The Federal Energy Regulatory Commission is well aware that the land on Warrenton’s Skipanon Peninsula where Oregon LNG wants to build a liquefied natural gas facility is the subject of a property dispute between the company and the U.S. Army Corps of Engineers.
Does the dispute affect the commission’s decision on whether to authorize Oregon LNG to move forward with the proposed $6 billion terminal and pipeline project?
The commission said as much to U.S. Rep. Suzanne Bonamici in response to a letter the congresswoman and U.S. Sens. Ron Wyden and Jeff Merkley sent FERC last month stressing that Oregon LNG’s design plans collide with a nearly 60-year-old Army Corps easement.
Property disputes lie outside the commission’s expertise and jurisdiction, the letter states. And, in any case, the commission does not require that an applicant, like Oregon LNG, own the project site when the application is filed.
Eventually, of course, the applicant “must obtain the necessary rights for the site on which they intend to build,” the commission wrote. “However, this is not a process that the commission administers.”
Such disputes, then, do not influence whether the commission allows energy companies to proceed with development, the letter states.
“Often the agreements needed to secure the land are complex and involve lengthy negotiations between the parties. Many times, these agreements cannot be completed until after the commission has authorized a project,” reads the letter, signed by Chairman Norman C. Bay.
The commission’s policy is to continue processing the applications “as long as there is the possibility of future resolution to any site access issue.”
Bonamici could not immediately be reached for comment.
The Democratic lawmakers — without taking sides on the Oregon LNG project — had asked whether the commission has confronted similar cases where an energy company doesn’t hold title to the land it wishes to build on.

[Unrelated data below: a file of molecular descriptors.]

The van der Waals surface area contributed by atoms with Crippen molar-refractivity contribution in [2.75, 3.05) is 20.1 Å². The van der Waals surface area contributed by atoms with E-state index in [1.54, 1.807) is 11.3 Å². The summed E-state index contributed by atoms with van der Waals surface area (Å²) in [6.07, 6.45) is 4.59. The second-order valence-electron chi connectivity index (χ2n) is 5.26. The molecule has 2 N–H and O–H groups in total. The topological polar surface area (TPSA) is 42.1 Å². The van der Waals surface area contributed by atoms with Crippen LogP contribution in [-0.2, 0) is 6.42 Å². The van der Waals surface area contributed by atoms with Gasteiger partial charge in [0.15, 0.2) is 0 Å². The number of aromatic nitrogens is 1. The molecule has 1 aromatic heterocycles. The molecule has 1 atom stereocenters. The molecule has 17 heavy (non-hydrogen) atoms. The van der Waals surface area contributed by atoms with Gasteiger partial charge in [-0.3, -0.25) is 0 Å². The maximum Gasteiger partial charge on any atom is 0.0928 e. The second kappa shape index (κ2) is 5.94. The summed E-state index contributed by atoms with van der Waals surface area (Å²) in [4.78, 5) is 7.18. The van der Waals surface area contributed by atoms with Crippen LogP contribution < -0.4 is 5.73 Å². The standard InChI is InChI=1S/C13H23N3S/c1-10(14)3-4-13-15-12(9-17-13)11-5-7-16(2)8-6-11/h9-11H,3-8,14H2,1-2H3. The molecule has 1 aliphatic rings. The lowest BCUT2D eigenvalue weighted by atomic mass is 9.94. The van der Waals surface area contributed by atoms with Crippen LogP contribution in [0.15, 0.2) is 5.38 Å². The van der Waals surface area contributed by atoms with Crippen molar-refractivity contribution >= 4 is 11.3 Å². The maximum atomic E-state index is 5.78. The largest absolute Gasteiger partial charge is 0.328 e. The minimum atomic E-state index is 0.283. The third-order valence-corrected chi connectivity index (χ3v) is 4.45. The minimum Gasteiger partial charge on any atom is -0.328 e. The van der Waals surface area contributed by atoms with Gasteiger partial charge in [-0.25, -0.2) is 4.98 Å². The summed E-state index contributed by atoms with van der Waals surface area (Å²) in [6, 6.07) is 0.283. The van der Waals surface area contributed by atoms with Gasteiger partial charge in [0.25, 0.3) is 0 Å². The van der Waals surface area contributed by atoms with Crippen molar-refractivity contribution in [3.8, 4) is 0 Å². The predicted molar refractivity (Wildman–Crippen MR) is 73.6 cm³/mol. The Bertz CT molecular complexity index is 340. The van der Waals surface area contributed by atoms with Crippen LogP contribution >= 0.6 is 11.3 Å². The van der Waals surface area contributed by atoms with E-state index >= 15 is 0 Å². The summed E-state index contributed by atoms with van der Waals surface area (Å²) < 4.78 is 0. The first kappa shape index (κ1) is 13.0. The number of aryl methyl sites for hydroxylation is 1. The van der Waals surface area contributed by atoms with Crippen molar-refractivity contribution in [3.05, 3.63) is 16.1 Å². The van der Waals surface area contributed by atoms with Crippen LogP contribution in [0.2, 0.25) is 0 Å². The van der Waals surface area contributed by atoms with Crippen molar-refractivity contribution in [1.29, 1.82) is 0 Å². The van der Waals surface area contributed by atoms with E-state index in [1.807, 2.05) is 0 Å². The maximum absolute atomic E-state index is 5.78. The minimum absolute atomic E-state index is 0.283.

The commission answered that it has — and noted that, because the property dispute could not be resolved, the company backed down.
In January 2004, Sound Energy Solutions filed an application for an LNG import terminal in Long Beach, California, but the site owners declined to enter into a lease with the company.
“In light of the fact that there was no ability for the applicant to gain access to or control of the proposed LNG import terminal site, the applicant requested that the commission terminate the proceeding, and the commission did so in March 2008,” the commission wrote.
Opponents of Oregon LNG hope that the company’s conflict with the Army Corps spells the end of the Oregon LNG project as well.
However, Mike Connors, a Portland attorney representing Oregon LNG, said during a public hearing on the company’s land use permit applications that he believes the Army Corps wants something in exchange for the easement and that the two parties will ultimately reach an agreement.
Last summer, the U.S. District Court in Portland ruled against Oregon LNG in a lawsuit filed against the Army Corps. The company had claimed that the Army Corps, which has held an easement to deposit dredging spoils since 1957, has no right to the land beneath the water that would become the site of the LNG facility.
But the court found that the statute of limitations to bring the claim had long expired and dismissed Oregon LNG’s lawsuit.
Now the company argues that the Army Corps, which hasn’t deposited dredge spoils on the site in more than 20 years, has effectively abandoned the property. The litigation is ongoing, Connors said.
In August, FERC’s environmental staff released a draft environmental impact statement on the Oregon LNG project. The statement concluded that the project will cause adverse environmental impacts on water quality and fish and wildlife habitat, but that the company could reduce these impacts to less-than-significant levels through mitigation measures proposed by FERC staff and the company.
When the environmental staff held two public comment meetings at the Clatsop County Fair & Expo Center last month, 77 concerned people spoke out against the project and three spoke in support.
Their comments, the environmental staff said, will be addressed in the commission’s final environmental impact statement, to be released in February. The commission will consider the findings before deciding whether to grant Oregon LNG permission to break ground in Warrenton.